Chrome 34 Beta: Responsive Images and Unprefixed Web Audio

Thursday, February 27, 2014

Today’s Chrome Beta channel release introduces a new HTML attribute for responsive images and the unprefixed version of the JavaScript Web Audio API. Unless otherwise noted, changes apply to desktop versions of Chrome and Chrome for Android.

The srcset attribute

Today the web is used on laptops, TVs, phones, tablets and other devices with heterogeneous screen sizes and device pixel ratios. Serving the same image resources to all devices can lead to slower page load times, wasted bandwidth and improperly formatted content.

srcset will help resolve this problem by letting Web developers provide multiple resources in varying resolutions for a single image. The browser can then pick the resource that matches the device's capabilities. Here’s an example of the code:

<img alt="A rad wolf." src="pic1x.jpg" srcset="pic1x.jpg 1x, pic2x.jpg 2x, pic4x.jpg 4x">

Note that the src attribute is not needed for browsers that support srcset, but it’s good for backwards compatibility. Kudos to external Blink developer Yoav Weiss for implementing and driving consensus for this feature. Stay tuned for the <picture> element, which will also help web developers with responsive design.

Unprefixed Web Audio

The Web Audio API is a high-level JavaScript API for processing and synthesizing audio in web applications. We shipped the prefixed version of the API a few years ago. Starting with this release, the unprefixed API entry points audioContext and offlineAudioContext will be available in addition to their prefixed counterparts. Legacy methods such as createGainNode and createDelayNode are deprecated.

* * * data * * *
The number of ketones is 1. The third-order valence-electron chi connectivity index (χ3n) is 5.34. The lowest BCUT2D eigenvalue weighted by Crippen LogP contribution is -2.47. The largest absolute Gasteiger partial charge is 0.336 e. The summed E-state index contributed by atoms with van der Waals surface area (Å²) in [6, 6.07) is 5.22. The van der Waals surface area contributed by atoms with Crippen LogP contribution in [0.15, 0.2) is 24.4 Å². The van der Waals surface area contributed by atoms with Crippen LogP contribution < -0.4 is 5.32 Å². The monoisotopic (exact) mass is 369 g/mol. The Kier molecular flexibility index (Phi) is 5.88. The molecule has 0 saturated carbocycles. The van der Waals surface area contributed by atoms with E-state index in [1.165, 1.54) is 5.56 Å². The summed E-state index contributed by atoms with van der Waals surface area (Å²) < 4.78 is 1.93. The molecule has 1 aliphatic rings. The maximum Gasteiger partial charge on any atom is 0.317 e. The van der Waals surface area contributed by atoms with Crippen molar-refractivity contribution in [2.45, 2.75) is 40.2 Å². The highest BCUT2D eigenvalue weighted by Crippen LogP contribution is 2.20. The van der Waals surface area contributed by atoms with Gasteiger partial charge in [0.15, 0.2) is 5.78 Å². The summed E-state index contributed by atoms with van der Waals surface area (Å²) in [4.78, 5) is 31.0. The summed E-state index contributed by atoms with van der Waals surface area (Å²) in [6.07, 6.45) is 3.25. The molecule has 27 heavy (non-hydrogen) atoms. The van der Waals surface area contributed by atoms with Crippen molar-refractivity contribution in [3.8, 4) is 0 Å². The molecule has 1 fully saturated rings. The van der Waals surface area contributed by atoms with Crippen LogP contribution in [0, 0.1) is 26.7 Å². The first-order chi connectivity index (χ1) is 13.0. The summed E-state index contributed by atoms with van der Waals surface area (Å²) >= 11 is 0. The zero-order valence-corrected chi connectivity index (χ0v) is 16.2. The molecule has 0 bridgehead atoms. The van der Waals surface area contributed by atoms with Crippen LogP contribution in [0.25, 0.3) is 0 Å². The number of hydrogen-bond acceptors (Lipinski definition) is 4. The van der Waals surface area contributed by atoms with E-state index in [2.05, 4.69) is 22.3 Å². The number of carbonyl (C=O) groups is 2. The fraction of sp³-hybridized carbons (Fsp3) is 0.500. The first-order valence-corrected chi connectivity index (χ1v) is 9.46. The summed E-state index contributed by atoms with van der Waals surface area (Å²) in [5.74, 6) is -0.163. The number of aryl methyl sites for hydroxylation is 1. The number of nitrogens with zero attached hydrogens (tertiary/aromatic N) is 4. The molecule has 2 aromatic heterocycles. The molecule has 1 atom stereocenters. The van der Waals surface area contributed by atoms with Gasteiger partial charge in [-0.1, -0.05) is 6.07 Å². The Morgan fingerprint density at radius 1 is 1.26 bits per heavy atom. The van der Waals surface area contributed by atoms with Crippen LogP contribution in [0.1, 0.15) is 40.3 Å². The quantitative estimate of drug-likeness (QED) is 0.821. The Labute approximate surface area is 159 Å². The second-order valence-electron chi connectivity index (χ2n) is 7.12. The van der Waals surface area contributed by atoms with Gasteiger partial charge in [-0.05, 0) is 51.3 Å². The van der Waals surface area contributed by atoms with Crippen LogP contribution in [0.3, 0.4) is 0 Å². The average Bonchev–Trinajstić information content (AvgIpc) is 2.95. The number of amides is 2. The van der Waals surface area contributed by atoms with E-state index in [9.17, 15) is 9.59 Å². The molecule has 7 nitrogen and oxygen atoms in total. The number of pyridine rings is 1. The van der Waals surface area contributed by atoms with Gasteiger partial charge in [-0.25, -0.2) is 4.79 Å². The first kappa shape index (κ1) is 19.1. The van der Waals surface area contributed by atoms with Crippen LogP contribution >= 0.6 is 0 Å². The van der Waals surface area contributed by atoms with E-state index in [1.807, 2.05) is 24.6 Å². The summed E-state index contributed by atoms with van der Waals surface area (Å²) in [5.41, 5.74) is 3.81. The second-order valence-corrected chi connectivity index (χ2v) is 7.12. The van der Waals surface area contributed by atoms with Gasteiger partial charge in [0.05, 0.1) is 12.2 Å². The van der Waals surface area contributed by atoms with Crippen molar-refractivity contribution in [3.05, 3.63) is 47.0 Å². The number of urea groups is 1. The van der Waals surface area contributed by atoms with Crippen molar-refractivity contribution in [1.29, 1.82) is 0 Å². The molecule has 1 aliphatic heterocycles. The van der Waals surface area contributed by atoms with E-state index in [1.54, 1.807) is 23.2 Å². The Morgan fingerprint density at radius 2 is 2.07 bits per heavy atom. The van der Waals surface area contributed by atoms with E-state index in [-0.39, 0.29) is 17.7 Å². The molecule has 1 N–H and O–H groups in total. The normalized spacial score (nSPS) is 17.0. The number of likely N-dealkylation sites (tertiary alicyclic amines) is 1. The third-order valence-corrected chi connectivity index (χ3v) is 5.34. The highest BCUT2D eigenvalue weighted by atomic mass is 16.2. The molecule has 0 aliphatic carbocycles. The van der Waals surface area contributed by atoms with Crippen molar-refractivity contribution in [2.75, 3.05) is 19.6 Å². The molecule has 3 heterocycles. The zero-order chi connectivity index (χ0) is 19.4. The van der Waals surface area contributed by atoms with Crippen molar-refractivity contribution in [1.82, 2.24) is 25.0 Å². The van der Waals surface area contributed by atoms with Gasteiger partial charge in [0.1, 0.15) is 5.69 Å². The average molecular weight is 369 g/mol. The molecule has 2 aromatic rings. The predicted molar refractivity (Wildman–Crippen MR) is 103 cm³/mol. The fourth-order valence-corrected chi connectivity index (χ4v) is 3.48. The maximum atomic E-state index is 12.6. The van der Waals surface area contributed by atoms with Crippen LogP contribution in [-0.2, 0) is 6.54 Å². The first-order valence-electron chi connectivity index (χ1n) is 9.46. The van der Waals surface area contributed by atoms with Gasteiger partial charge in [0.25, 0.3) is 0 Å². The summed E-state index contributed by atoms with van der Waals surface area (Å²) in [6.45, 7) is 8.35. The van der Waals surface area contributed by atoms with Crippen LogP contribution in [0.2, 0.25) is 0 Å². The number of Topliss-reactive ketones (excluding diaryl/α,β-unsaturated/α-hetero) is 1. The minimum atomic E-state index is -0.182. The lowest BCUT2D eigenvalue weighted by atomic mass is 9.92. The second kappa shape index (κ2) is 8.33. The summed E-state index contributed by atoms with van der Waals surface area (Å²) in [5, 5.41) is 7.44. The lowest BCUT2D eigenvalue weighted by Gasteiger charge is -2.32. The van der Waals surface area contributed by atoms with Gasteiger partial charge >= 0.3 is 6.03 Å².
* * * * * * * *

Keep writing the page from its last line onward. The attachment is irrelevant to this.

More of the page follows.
This brings Chrome’s implementation of Web Audio in alignment with the W3C draft specification and offers compatibility with the Web Audio support in Firefox. Please switch to the unprefixed versions soon, as the prefixed versions are now officially deprecated and will be removed in a future release.

UPDATE April, 9th: Unprefixed Web Audio will ship in Chrome 35, not Chrome 34.

Other web platform changes in this release
If you’ve ever been curious about the usage of HTML and JavaScript features, check out the updated chromestatus.com/metrics, which now shows the percentage of page loads that use certain web platform features.

As always, visit chromestatus.com/features for a complete overview of Chrome’s developer features, and circle +Google Chrome Developers for more frequent updates!

Posted by Raymond Toy, Software Engineer and Audiofile [sic]

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